Peter Hitchens has hit back against those who criticised his "addiction myth" exchange with Friends actor Matthew Perry on Newsnight.
He wrote in his Mail on Sunday column he had seen nothing that could beat the "sense of pure entitlement that radiated from Mr Perry".
"How he has suffered, we are supposed to think. How good it is of him to now embrace a supposedly noble cause, that of special courts for people who buy and use illegal drugs.
"But what does it actually mean? It means that, lapped in money and fame, and greatly loved for speaking lines written for him by others, he took prescription opioid pills and swallowed vodka by the bottle until he became so ill he had to stop."
Perry's first misdemeanour on the show, Hitchens suggested, was getting the biggest dressing room.
"He and his entourage were given a hospitality room all to themselves at the BBC on Monday while I and all the other Newsnight guests were tactfully steered elsewhere," he wrote.
He called Perry's campaign "a very bad example to all those poor people who confuse actors with the parts they play, and are influenced by them, as millions were by Friends".
Perry's drug and alcohol addicton was not something that was "deserving of sympathy, let alone admiration," Hitchens wrote.
Hitchens said he had been prepared to discuss drug courts, which Perry had come to the UK to promote as a method of dealing better with non-violent crimes committed by addicts. But when Hitchens described addiction as a "fantasy", Perry "decided he’d rather have a fight".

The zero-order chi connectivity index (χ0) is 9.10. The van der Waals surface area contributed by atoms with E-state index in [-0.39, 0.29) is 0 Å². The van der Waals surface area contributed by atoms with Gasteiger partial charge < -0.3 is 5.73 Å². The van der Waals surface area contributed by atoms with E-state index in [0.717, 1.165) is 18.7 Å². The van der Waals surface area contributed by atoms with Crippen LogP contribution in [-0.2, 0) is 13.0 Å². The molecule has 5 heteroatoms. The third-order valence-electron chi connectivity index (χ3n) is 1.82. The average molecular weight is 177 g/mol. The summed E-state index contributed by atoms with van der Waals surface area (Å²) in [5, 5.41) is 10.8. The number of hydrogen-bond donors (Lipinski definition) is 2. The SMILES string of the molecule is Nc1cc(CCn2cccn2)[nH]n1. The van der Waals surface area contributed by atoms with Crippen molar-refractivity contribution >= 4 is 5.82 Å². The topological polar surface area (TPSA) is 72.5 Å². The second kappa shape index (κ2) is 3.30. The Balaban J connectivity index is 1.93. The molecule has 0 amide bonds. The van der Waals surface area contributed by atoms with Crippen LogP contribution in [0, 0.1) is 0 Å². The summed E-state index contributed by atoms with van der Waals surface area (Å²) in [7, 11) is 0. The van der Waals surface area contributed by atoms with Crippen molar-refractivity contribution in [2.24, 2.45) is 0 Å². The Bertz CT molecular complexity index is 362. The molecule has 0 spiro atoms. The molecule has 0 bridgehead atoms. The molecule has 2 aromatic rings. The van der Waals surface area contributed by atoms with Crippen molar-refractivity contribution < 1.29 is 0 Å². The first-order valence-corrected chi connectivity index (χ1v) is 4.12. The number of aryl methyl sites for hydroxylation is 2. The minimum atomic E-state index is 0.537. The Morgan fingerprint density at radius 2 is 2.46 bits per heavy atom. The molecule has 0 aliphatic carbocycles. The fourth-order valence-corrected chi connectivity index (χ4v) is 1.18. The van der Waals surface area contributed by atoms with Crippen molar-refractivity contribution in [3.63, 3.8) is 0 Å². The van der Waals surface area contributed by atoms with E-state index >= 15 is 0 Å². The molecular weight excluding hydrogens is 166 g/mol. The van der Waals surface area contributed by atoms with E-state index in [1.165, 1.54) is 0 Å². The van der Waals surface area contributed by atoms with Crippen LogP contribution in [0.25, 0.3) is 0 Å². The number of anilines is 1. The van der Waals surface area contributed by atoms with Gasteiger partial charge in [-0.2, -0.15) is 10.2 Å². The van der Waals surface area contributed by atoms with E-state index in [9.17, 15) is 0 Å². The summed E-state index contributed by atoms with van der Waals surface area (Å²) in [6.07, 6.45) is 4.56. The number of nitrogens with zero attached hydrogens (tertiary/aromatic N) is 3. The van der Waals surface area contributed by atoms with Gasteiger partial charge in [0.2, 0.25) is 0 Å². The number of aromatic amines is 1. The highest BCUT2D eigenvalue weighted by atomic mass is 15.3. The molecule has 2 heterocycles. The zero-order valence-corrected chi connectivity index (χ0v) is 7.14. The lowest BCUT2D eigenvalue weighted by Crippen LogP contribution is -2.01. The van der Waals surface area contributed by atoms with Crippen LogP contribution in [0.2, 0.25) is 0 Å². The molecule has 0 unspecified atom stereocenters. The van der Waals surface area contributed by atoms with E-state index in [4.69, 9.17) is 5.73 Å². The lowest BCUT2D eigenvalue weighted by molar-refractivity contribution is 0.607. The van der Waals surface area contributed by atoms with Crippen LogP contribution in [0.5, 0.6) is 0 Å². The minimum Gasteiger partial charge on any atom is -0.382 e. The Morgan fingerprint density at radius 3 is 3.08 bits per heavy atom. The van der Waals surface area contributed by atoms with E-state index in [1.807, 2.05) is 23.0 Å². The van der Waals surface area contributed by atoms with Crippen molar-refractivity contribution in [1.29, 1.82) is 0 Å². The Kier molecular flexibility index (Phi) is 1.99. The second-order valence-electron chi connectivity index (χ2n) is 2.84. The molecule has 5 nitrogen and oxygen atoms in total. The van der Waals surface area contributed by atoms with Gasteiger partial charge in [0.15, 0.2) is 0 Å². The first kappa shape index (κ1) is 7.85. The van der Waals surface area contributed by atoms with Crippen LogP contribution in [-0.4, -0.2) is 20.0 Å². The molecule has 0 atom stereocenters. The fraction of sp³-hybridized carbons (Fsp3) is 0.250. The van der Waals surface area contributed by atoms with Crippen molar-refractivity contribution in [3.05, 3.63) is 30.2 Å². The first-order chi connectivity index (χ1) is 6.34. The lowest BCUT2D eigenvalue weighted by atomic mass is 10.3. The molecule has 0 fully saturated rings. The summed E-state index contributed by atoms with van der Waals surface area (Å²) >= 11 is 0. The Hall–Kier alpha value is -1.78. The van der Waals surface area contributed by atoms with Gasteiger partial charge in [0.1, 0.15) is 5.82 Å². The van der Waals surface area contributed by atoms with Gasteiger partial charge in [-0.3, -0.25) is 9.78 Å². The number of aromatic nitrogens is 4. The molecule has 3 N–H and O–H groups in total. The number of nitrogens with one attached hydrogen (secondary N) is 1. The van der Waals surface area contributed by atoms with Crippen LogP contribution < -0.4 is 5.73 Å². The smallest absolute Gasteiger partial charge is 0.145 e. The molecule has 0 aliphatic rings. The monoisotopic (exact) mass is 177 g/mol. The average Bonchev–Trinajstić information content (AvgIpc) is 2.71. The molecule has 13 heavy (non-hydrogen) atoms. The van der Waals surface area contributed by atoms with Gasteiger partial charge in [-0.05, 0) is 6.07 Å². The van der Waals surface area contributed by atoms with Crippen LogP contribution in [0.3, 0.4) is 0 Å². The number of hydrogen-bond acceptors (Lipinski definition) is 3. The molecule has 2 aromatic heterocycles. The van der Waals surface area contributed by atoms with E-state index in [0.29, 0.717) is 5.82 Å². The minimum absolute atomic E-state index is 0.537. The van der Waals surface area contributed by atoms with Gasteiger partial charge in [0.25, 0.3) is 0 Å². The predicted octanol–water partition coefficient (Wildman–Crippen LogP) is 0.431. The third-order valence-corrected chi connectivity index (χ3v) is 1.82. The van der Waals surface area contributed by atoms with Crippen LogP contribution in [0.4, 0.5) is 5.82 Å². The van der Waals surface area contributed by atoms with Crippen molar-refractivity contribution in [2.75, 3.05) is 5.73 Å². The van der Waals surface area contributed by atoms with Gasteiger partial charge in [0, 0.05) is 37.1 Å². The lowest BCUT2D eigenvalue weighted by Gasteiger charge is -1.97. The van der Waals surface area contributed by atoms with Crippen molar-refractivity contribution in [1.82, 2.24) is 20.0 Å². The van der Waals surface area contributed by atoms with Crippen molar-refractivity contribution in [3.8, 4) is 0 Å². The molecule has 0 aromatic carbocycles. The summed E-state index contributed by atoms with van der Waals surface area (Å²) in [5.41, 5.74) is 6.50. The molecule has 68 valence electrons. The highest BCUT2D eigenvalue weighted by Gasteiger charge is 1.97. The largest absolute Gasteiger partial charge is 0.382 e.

Perry had retorted on the show: "You are making a point that is as ludicrous as saying Peter Pan is real."
In his column, Hitchens replied saying that "‘Addiction’ is no more real than Tinkerbell, and, like her, would fade and die if people stopped believing in it.
"And the word ‘addiction’ has slipped into common speech so that we hardly ever consider it. People are said to be ‘addicted to’ anything from sex to chocolate cake. What does the tricky word mean?
"If it means that they have no power to stop themselves, then how is it that so many ‘addicts’ manage to give up the thing they’re supposedly enslaved to? And if it doesn’t mean that they have no power to stop themselves, then it looks remarkably like an excuse.
"Once an idea becomes conventional wisdom, it is quite risky to challenge it. My view that addiction is fiction is actually shocking to many who have never heard this possibility discussed. Rather than examine my case, they react like so many startled squirrels, screeching and running about in circles."
He also took aim at the "electronic Left-wing mob that is Twitter is full of personal insults, rage, and threats of violence aimed at me, and at least one shamelessly totalitarian suggestion that I should be put in a ‘re-education clinic’."
He added that drug campaigners had contacted him to say Perry's claim that addiction is "an obsession of the mind and an allergy of the body" was incorrect.